Don't let the stuffy accents and period garb fool you. Phoenix Theatre's performance of "The Importance of Being Earnest" playing this weekend at the Sheldon Theatre is an enjoyable farce that zips along to a hilarious and utterly satisfying conclusion.

Adapted from Oscar Wilde's 1895 play, "Earnest" follows bachelors Algernon Moncrieff and John Worthing, played by Chris Heineman and David Oakes respectively. Algernon -- Algy for short -- is a bit of a sleaze, lounging around his London flat in a silk robe sipping liqueur. His primary profession appears to be giving terrible advice to his straitlaced friend John, who is hopelessly in love with Algy's cousin, Gwendolen Fairfax, played by Marcy Watzl.

Both men are habitual fibbers, inventing imaginary characters to use as an excuse to get out of uncomfortable social situations. Algy calls the practice "Bunburying," named after his imaginary sick friend Bunbury, who calls him away at opportune times. John's equivalent is Ernest, a scoundrel of a brother he created to provide an excuse to escape his boring country home and return to the city.

The play opens with John, overcome with emotion, proposing to Gwendolen. She accepts, but only because she believes his name to be Ernest - a name she is particularly fond of. Instead of coming clean to his soon-to-be bride, John sets off to his country home to be officially rechristened.

But when Algy learns of John's attractive and available ward, Cecily Cardew, played by Anna Ostendorf, he decides to travel to the country and pose as Ernest himself.

Hilarity thus ensues.

The institution of marriage is directly in the comedic crosshairs, with characters making every opportunity to mock its more absurd aspects. Algy, who has never been married yet fancies himself something of an expert, relates marriage to "a business," and not the pursuit of a man seeking pleasure. The women take it even less seriously, accepting marriage proposals at the drop of a hat, or, in the case of Cecily, before a proposal has even been made.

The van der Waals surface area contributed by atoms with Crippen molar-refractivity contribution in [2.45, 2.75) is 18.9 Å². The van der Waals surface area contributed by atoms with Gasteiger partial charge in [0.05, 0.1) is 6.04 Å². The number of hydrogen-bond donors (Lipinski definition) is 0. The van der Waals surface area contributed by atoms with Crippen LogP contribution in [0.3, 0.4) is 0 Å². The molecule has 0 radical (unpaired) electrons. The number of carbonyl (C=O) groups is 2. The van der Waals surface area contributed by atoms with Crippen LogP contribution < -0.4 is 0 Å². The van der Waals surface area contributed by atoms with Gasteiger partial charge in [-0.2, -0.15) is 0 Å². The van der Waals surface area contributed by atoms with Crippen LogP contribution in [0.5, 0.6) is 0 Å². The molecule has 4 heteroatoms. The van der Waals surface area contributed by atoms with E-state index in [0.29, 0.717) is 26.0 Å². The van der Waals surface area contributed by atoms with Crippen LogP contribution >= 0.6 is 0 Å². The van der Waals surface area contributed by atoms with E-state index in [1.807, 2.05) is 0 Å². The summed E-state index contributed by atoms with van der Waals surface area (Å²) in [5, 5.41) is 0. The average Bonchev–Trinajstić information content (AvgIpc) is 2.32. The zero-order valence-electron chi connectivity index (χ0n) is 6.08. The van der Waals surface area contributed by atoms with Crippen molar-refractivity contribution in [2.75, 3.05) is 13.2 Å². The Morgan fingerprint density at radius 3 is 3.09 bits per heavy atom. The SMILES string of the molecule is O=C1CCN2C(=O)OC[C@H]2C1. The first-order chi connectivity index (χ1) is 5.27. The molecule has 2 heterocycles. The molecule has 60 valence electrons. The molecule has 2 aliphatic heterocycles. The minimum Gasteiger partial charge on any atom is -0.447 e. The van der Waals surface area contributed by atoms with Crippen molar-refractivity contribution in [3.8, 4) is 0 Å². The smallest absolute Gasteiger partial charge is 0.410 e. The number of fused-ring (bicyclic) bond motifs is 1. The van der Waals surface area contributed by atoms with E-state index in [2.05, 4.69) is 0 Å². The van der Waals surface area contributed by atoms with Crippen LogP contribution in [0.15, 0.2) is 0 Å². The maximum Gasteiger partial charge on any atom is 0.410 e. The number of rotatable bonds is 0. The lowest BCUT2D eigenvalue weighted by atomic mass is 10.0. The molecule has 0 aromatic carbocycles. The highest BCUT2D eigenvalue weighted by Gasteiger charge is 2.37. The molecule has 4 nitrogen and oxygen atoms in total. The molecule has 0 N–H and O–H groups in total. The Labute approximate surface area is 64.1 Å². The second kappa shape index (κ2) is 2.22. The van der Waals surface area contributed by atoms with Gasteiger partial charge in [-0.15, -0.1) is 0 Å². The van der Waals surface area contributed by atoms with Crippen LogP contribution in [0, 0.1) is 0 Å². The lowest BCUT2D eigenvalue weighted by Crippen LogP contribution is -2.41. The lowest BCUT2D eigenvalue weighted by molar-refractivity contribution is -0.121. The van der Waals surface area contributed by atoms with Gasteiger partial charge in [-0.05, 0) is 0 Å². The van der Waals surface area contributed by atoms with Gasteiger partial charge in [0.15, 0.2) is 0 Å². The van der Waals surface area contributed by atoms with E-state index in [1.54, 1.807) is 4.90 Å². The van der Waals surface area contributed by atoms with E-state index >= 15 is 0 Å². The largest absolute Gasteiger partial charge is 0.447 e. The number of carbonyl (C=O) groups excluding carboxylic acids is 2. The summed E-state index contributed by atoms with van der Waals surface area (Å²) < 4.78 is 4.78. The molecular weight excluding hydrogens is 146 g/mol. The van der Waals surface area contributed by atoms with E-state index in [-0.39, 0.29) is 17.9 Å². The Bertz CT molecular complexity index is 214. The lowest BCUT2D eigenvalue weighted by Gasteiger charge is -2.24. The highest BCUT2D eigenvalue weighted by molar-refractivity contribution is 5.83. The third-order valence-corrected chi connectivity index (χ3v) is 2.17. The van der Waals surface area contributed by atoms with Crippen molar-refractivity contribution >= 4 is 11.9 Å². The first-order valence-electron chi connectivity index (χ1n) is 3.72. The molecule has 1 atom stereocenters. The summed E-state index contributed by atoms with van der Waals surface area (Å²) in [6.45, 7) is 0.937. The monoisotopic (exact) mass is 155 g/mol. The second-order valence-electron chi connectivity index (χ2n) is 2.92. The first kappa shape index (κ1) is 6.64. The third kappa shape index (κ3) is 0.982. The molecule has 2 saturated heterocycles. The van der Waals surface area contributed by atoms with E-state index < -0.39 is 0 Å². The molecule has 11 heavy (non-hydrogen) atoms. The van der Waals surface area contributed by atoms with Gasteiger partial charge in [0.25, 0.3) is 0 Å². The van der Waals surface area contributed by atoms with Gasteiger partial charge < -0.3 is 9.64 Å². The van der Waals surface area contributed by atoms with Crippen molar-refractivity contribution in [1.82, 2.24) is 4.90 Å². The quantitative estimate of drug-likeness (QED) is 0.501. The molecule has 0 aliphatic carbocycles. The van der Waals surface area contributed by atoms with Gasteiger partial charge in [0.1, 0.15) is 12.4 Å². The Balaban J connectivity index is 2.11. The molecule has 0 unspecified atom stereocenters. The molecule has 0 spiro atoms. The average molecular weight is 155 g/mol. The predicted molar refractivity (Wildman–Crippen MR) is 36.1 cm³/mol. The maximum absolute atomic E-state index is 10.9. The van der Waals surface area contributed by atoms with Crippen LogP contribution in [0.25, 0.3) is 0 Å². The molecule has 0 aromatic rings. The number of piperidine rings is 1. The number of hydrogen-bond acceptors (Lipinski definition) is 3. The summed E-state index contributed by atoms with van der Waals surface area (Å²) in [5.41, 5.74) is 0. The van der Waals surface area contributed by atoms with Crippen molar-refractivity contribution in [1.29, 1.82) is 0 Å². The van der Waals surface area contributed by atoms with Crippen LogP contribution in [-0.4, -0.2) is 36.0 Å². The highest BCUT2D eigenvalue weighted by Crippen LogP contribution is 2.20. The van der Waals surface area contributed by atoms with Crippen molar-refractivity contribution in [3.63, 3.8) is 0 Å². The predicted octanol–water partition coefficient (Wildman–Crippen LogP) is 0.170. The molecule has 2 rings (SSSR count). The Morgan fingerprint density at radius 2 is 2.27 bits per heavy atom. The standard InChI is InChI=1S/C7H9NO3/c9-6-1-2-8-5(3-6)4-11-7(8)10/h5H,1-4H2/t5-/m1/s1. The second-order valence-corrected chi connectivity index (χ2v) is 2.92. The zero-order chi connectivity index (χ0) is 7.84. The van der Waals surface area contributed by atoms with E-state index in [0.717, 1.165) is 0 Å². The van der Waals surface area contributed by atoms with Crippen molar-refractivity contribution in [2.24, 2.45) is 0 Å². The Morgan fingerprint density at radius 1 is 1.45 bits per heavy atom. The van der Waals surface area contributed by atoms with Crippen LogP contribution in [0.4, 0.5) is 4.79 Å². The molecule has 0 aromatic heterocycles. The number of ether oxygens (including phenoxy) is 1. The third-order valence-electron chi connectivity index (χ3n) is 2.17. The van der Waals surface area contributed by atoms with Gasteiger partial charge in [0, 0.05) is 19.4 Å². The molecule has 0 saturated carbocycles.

The jokes come quick and sometimes dirty in "Earnest," often delving into racy innuendo sure to make you grin. The sly wordplay is equally amusing, if not occasionally challenging to keep up with. There were chuckles and knee slapping abound in the first two acts at the premier Thursday night, but by the time act three came around the absurdity of the climax elicited an eruption of laughter.

Much credit must be given to the performances of Hieneman and Oakes, who managed to make the audience care about the play's not-so-admirable leads.

But the real show stealers are Watzl and Ostendorf as the vapid love interests with an unnatural love with the name Ernest. The women are equal parts obsessive and flighty, personifying the play's satire of gender stereotypes.

The solid supporting cast includes Helene Olson-Reed as antagonistic aristocrat Lady Bracknell, and Sara Hoffman as Cecily's airheaded governess Miss Prism. Rounding out the cast are Dan Williams and Mary Ann Valentine as mistreated waiting staff, and Greg Nixon as the questionably celibate Reverend Chasuble. All members meld well and share comfortable stage chemistry.

Minus a minor issue with the sound levels of the actors' microphones and a few opening night slipups, Thursday's performance was a clear crowd pleaser. An enthusiastic cast and devilish script make "The Importance of Being Earnest" a memorable and delightful experience.

Sidebar heads:If you go ...

What: "The Importance of Being Earnest"

Who: Phoenix Theatre

When: 7 p.m. Saturday, 2 p.m. Sunday

Where: Sheldon Theatre, 443 W. Third St.

Cost: $20.50 for adults, $13.50 for students

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